Autophagy protein ATG16L1 prevents necroptosis in the intestinal epithelium
Graft vs Host Disease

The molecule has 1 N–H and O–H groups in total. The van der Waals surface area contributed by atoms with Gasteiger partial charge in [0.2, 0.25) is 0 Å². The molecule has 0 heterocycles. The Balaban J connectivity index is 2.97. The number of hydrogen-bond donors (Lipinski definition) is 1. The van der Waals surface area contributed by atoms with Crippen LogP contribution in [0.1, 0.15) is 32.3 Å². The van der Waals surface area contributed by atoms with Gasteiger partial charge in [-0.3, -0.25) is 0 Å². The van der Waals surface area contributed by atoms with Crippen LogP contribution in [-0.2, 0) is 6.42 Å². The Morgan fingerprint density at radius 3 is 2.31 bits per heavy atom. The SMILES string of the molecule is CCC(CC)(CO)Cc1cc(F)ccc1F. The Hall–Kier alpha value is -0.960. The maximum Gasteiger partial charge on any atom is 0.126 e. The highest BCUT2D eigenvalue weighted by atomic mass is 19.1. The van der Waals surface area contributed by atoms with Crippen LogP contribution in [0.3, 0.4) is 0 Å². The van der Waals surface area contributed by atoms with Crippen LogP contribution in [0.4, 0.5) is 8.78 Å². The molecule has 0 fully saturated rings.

A variant of the autophagy gene ATG16L1 is associated with Crohn's disease, an inflammatory bowel disease (IBD), and poor survival in allogeneic hematopoietic stem cell transplant recipients. We demonstrate that ATG16L1 in the intestinal epithelium is essential for preventing loss of Paneth cells and exaggerated cell death in animal models of virally triggered IBD and allogeneic hematopoietic stem cell transplantation. Intestinal organoids lacking ATG16L1 reproduced this loss in Paneth cells and displayed TNFα-mediated necroptosis, a form of programmed necrosis. This cytoprotective function of ATG16L1 was associated with the role of autophagy in promoting mitochondrial homeostasis. Finally, therapeutic blockade of necroptosis through TNFα or RIPK1 inhibition ameliorated disease in the virally triggered IBD model. These findings indicate that, in contrast to tumor cells in which autophagy promotes caspase-independent cell death, ATG16L1 maintains the intestinal barrier by inhibiting necroptosis in the epithelium.